Historically known for their abundance of nuns from noble lineages, the temple is most famous for being the nunnery where Taira no Tokuko, (later known as Kenreimon-in), mother to the last Taira clan emperor, spent her last days in cloistered solitude during the 12th century.  Her tragic tale is related in The Tale of Heike, which depicts her marriage to Emperor Takakura as part of her powerful father, Taira no Kiyomori’s, schemes to tie his bloodline to the Imperial one.  She bore a son who would become the Emperor Antoku, but the family was forced to flee the capital when the clan’s political power was threatened by the revenge-seeking Minamoto (Genji) clan.  At the final confrontation, the naval battle of Dan no Ura in 1185, her male relatives were killed or took their own lives, and her own mother leapt into the sea holding the child Emperor in her arms.  The Empress Dowager tried to follow them in death, but was fished from the waves by her hair.  Taken back to the capital, Kenreimon-in followed in the tradition of widows at the time and took the tonsure as a Buddhist nun.  She later moved further into seclusion by entering Jakkō-in nunnery in Ōhara alongside a fellow court lady, where she served as a nun praying for the repose of her family.  There, in a hermit’s hut, the former Empress is said to have composed this famous poem.

Did I ever dream
That I would behold the moon
Here on the mountain
The moon that I used to view
In the sky o'er the palace?

Kenreimon-in lived simply in the rural mountains and Ōhara Valley, though she received a visit in 1186 from her adopted father, former Emperor Go-Shirakawa, who was shocked to find her living in poverty as a nun.  Ashamed as she was to meet the prestigious man in her condition, Kenreimon-in nonetheless entertained him at Jakkō-in before they parted for the last time.  The former Empress’ life finally came to an end by sickness and she passed away peacefully in 1214.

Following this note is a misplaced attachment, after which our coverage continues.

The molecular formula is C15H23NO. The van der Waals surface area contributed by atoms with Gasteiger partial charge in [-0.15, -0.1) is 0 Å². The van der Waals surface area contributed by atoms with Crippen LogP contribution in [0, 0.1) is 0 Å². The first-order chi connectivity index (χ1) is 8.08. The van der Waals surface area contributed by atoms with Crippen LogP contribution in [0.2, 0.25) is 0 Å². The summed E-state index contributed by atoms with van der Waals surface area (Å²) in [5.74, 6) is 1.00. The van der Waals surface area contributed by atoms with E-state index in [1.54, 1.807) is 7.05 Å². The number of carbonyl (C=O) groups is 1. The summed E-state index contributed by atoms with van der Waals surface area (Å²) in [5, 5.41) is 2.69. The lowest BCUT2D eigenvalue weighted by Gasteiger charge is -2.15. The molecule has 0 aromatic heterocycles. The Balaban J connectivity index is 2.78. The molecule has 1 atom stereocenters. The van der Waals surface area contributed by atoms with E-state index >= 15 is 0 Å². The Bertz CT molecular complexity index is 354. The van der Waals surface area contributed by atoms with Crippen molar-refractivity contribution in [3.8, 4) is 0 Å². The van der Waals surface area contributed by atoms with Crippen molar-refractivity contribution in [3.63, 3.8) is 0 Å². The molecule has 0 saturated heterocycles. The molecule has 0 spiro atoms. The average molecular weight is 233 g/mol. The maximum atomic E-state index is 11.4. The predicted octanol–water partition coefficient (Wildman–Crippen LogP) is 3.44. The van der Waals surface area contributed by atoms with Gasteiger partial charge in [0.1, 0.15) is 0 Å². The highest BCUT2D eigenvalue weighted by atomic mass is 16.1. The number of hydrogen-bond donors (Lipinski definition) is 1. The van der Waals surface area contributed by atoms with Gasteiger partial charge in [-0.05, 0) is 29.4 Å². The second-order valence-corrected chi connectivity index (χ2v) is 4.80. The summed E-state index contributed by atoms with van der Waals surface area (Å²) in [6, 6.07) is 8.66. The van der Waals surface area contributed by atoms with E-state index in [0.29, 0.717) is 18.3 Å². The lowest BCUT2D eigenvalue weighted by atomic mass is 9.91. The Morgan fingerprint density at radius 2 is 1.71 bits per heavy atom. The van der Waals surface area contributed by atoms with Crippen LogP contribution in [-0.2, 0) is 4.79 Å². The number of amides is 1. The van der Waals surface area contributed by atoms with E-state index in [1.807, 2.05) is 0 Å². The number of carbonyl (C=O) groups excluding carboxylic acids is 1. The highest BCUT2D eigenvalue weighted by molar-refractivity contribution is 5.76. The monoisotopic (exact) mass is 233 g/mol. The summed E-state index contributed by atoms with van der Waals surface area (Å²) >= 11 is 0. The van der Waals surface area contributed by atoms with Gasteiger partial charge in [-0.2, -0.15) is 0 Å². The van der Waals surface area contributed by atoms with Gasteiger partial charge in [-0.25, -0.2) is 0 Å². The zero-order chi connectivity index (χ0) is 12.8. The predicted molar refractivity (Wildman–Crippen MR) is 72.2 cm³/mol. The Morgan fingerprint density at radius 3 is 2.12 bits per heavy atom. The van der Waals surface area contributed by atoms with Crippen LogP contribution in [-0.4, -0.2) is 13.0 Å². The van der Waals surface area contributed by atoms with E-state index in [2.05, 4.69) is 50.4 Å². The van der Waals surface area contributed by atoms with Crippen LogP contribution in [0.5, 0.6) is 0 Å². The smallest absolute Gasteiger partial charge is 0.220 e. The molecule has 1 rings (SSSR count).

Now strictly a Tendai sect temple, in the past Jakkō-in served as both Tendai and Pure Land Buddhist.  Its principal object of worship, Rokumantai Jizō (60,000 Bodied Jizō), was constructed by the head priest in the Kamakura Period and is classified as an Important Cultural Property.  A large iron lantern donated by Toyotomi Hideyoshi when his concubine Yodogimi had the temple restored in the 1600’s is said to have come from the Fushimi Castle.

Unfortunately, the main hall and its principal image of worship were damaged by an arson incident in 2000.  A faithfully recreated new hall and Buddhist image of the bodhisattva Jizō were commissioned and reopened to the public in 2005.  The burned original statue can be seen in the small museum on the temple property, and documents related to its recreation can be found in the Shūzō-ko, a hall in the inner grounds opened to the public a few times a year.  The ancient hime komatsu pine that was mentioned in the The Tale of the Heike as the sight of Kenreimon-in’s last farewell to Emperor Go-Shirakawa was badly damaged in the fire as well and later withered, though the trunk still remains as testament to what remains after the destruction.

Access

Address

〒601-1248 京都府京都市 左京区大原草生町676

TEL 075- 744-2545
WEB http://www.jakkoin.jp/

Admission

  • General Admission - ¥600
  • Junior High School - ¥350
  • Elementary School - ¥100

Hours

  • General Admission: 9:00 – 17:00 (March – Nov.), 09:00 – 16:30 (Dec.- Feb.),
  •                                10:00 – 16:00 (Jan. 1-3)
  • Closed: No closing days

Transportation

  • Karasuma Subway Line ⇒ Kokusaikaikan Station ⇒ Kyoto Bus Route Number 19 to “Ōhara” Bus Stop ⇒ 20 minutes walking
  • From Kyoto Station ⇒ Kyoto Bus Route Number 17 ⇒ “Ōhara” Bus Stop ⇒ 20 minutes walking